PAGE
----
The Worker January 1916
Source: The Worker no. 4, 29 January 1916 p. 3, by A. MacManus;
Transcribed: by Ted Crawford.
At the time of writing the workers are faced with what looks to be one of the most severe tests they have yet encountered. The Compulsory Bill has passed the second reading, and everything points to its being rushed on to the Statute.
This despite the indications of opposition by the Labour movement. Reliance is being placed on public (?) opinion to coerce the Labour leaders into falling into line with the Bill, and so prevent a rupture. It seems to be overlooked that the workers, in manifesting trouble in spite of all the threats and blustering of the Government, besides flying in the face of all the repressive legislation, are not likely to cease opposition because their leaders lose heart and desert them. It rather intensifies the situation, because the fight then is concentrated in the work shop, and there are workers in every shop and yard in the country who are prepared to face the worst rather than submit to compulsion. They vary in numbers only in the different districts, and concentration on the issue can only result one way, consolidation. In those districts where the workers have hitherto accepted the Munitions Act, etc., it will come as the last straw. As for the other districts, So. Wales, the Clyde, the Tyne, etc., it is for the workers there to once more take the lead, and so bring the whole struggle to a head. Not only our lives, but the principles that have been fought for by our forefathers, the liberties that have been won by their blood, and the destiny of our children are all involved in the issue. Our own lives have been hard enough, struggling day in and day out to keep body and soul together, and mean though the results of our efforts have been, how much worse would it have been had we not benefited by those blood-won liberties. Imagine, then, what a future we are preparing for our children if we allow it to go any further. Follow-workers, be ye male or female, think to what it is you are committing your own flesh and blood.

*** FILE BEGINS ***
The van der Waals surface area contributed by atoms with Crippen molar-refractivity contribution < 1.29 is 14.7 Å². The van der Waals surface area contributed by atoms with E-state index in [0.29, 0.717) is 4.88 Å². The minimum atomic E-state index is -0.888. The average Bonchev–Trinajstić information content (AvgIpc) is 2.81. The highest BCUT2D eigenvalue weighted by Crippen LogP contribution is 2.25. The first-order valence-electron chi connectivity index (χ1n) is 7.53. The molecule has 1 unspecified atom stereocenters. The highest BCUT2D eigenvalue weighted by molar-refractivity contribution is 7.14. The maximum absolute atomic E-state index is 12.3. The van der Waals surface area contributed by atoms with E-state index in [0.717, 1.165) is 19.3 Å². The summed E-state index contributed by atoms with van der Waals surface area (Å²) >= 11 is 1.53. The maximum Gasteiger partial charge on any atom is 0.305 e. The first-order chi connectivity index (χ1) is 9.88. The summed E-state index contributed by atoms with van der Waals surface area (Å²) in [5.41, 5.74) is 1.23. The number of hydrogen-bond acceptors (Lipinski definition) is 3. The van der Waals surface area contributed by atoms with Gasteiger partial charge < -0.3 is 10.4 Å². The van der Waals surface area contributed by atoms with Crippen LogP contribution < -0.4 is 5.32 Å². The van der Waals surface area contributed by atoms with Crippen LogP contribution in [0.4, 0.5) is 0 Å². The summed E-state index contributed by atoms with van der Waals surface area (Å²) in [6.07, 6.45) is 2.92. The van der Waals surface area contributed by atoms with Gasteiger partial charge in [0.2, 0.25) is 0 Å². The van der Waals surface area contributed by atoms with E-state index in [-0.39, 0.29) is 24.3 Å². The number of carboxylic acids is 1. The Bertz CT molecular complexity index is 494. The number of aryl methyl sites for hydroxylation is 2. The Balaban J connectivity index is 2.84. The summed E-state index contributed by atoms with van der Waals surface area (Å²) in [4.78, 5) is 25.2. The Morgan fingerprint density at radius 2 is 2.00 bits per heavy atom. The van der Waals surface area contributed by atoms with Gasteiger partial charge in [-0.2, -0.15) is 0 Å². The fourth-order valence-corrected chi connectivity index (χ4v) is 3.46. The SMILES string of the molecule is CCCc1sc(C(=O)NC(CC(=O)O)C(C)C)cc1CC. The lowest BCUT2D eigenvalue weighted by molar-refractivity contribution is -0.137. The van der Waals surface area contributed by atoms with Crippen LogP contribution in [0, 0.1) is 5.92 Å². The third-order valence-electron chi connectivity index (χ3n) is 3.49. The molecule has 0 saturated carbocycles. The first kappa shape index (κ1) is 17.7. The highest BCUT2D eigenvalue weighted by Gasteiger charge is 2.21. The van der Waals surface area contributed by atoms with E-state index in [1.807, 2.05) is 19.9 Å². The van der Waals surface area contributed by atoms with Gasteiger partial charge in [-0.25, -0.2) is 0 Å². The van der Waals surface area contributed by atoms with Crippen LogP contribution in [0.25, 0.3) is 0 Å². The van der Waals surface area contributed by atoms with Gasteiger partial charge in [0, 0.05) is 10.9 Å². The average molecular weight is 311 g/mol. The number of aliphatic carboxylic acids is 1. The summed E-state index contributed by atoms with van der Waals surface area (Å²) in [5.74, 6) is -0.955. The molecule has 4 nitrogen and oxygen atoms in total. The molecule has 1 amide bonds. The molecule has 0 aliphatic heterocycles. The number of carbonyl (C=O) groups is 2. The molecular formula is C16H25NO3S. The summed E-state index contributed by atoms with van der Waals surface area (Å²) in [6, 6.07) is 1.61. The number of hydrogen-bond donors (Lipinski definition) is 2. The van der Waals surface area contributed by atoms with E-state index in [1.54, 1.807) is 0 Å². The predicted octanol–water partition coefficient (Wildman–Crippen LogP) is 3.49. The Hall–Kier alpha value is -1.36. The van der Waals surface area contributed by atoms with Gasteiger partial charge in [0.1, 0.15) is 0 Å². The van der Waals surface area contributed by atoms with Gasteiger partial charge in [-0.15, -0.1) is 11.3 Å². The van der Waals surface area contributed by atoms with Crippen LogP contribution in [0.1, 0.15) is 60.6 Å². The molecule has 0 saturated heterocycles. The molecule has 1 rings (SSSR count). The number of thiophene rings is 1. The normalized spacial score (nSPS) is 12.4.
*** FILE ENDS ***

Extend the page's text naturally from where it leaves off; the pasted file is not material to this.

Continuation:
The German capitalist class had certainly a rigid militarism, but it had reached its apex just at the dawn of German capitalism. It had to operate on ancient Feudal institutions, and hence the rising capitalists had often to fall into line with the workers to ensure their own development. This explains the enormity of the Socialist movement there. Hence when the war broke out and capitalist expansion or commercialism was the issue, not militarism, you have the majority of the Socialist movement lining up with Germany. It has been left to a minority to preserve the nucleus of the real movement.
Try, then, and picture what a future it will be, with militarism established as a permanent institution, at the disposal of a capitalist class operating in a country where there are no obstacles of the nature of obsolete institutions to hinder their progress. No obstacles of the nature of obsolete institutions to hinder their progress. No obstacles but the working class movement. If your imagination does not fail you, then there will be no doubt as to your attitude. There should be no doubt as to how far we will go. Already the best part of our lives has been sucked out by sweating and exploitation, only to be confronted with this issue. Let us sincerely dedicate the remainder of our lives to saving our children from a form of slavery more approaching to barbarism than even our own. They may crush us, but they will never crush our principles; rather will they by crushing us intensify the determination of those who come after us to follow on in out steps, undaunted and courageous until the dawn of the great day when
“All shall be better than well.”